Section 27A Exclusive Use Areas
It is absolutely clear that when dealing with a sectional title sale that includes an exclusive use area that has to be ceded by notarial deed (a section 27 EUA) it is essential that in the transfer duty receipt, the rates certificate, the power of attorney to transfer and the Deed of Transfer mention needs to be made of the fact that the EUA is part of the subject matter of the sale. The EUA would also have been referred to in the agreement of sale.
It is reasonable to assume that a residential (or commercial) section that is sold with an EUA (which may be a storeroom, a courtyard, a garage, a carport, an open parking bay or a garden to mention a few possibilities) will sell for a higher price than a section that does not have any such EUA. If such an EUA is not so referred to as before stated, the transfer of the section will not be able to proceed unless the conveyancer in error omits the cession of the EUA. Any person looking at the details of the sale (such as a municipal valuer or an estate agent) as recorded in the deed of transfer, and seeking to compare the sale with another will be able to understand a substantial difference in the sale price for two similar sections sold at the same time, if the one includes an EUA and the other does not.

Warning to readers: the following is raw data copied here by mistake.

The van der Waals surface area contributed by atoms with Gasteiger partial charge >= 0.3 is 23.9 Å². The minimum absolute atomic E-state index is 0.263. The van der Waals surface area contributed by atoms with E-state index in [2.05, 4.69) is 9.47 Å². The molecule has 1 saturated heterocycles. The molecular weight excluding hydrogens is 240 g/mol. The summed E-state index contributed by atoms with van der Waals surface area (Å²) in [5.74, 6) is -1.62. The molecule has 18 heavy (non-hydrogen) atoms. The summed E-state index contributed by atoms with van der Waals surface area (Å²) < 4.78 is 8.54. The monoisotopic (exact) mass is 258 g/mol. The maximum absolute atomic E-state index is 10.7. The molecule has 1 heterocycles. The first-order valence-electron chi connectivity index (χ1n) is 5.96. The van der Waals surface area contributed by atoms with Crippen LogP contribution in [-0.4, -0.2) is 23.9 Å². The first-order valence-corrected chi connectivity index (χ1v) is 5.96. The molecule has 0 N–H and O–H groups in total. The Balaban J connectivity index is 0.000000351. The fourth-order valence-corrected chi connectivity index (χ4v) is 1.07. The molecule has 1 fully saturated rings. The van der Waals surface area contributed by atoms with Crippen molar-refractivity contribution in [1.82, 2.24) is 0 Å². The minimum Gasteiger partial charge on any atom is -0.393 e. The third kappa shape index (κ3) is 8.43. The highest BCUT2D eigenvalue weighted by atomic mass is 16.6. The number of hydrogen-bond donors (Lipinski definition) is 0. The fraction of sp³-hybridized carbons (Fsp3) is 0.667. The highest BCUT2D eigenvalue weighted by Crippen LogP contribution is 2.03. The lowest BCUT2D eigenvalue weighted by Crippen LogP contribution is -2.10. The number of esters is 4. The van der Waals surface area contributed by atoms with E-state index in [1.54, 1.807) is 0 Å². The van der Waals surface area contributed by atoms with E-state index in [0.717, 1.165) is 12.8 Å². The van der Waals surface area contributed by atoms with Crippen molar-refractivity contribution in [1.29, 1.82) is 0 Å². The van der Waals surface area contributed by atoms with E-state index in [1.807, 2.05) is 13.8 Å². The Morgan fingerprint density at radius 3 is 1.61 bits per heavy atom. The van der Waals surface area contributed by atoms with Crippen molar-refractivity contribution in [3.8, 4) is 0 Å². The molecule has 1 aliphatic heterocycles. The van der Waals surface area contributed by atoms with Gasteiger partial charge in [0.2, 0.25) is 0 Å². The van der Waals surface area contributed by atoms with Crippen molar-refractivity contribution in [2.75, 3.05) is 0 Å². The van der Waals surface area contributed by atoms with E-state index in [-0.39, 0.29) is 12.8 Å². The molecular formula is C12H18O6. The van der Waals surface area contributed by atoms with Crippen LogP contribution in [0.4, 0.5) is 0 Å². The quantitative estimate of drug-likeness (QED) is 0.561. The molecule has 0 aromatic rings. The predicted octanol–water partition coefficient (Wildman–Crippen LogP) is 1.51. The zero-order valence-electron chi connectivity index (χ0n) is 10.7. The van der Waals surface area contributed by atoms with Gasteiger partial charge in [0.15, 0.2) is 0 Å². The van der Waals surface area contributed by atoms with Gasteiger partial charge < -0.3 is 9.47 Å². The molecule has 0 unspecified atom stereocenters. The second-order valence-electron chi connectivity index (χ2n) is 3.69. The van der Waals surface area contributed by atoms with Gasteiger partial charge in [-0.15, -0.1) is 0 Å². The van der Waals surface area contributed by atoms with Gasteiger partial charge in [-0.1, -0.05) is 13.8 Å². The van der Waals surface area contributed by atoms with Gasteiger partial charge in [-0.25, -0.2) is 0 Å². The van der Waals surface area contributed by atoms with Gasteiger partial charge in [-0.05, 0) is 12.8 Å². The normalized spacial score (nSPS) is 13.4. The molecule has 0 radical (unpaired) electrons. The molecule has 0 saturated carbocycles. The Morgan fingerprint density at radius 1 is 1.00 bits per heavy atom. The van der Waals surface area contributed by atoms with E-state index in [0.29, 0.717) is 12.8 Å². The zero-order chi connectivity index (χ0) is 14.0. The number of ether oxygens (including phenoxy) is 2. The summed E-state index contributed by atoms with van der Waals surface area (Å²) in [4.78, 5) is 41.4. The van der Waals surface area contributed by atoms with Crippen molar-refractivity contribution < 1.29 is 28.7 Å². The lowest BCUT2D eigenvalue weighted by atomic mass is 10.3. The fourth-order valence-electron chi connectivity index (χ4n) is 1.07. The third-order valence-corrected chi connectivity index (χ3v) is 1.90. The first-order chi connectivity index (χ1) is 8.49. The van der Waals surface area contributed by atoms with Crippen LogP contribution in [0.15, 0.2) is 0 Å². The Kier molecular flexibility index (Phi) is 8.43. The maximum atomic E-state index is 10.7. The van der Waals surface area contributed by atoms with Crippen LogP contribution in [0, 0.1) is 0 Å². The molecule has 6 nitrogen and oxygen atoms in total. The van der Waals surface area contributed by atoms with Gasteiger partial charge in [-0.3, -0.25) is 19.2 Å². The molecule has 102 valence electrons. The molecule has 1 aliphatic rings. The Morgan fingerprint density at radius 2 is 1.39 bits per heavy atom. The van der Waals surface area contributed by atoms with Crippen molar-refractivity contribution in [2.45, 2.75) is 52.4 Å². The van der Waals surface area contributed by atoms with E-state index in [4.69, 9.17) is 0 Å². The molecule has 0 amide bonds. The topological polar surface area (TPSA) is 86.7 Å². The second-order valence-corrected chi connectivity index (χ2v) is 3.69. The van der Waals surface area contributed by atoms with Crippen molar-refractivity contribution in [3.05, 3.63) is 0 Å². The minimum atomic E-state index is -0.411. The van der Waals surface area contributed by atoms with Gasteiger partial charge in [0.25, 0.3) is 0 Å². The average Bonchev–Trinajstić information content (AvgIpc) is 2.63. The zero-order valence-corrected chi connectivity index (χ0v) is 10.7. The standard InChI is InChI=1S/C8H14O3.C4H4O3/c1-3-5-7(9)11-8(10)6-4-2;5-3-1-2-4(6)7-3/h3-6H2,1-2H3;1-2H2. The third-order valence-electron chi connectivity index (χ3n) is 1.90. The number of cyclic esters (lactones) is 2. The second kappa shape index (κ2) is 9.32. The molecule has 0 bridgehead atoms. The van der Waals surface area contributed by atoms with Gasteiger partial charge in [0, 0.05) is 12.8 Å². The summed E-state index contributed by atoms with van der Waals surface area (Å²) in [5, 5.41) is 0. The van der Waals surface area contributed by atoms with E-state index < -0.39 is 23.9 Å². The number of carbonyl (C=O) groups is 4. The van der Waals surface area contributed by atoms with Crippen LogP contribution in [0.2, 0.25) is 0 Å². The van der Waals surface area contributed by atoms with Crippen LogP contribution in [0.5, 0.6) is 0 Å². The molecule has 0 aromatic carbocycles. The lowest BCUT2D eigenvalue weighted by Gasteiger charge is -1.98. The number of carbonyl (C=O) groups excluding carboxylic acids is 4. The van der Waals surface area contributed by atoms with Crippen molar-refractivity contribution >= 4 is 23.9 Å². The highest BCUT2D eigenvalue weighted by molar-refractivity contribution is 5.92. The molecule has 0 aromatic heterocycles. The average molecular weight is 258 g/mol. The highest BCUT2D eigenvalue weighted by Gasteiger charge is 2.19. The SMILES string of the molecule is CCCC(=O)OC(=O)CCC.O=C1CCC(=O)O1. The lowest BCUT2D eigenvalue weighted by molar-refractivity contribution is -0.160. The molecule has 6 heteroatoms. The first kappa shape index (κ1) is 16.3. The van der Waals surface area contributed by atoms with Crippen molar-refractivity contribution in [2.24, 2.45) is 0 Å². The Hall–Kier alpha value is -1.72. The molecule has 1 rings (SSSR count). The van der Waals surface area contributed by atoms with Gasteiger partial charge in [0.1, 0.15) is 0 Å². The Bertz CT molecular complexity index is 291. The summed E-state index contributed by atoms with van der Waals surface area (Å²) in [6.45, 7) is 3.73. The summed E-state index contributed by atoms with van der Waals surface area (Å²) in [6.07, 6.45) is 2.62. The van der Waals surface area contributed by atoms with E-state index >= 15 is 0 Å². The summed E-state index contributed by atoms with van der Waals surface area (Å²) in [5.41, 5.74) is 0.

It does not seem to be equally clear that a section 27A EUA should be referred to in the transfer duty receipt, power of attorney to transfer, and deed of transfer. I have discussed this with colleagues and find that my view that a section 27A EUA should be so disclosed is considered by some to be wrong. The basis of the view is that section 27A EUAs do not get transferred. The rights in respect of any section 27A EUA automatically follow the ownership of the section to which such right is linked in the rules of the scheme.
I acknowledge that the conveyancer has no function in effecting a transfer of the section 27A EUA but he does have a responsibility to purchaser, seller and the rest of the world to properly and accurately represent what is the subject matter of the sale, or putting it differently what was paid for by the purchase price.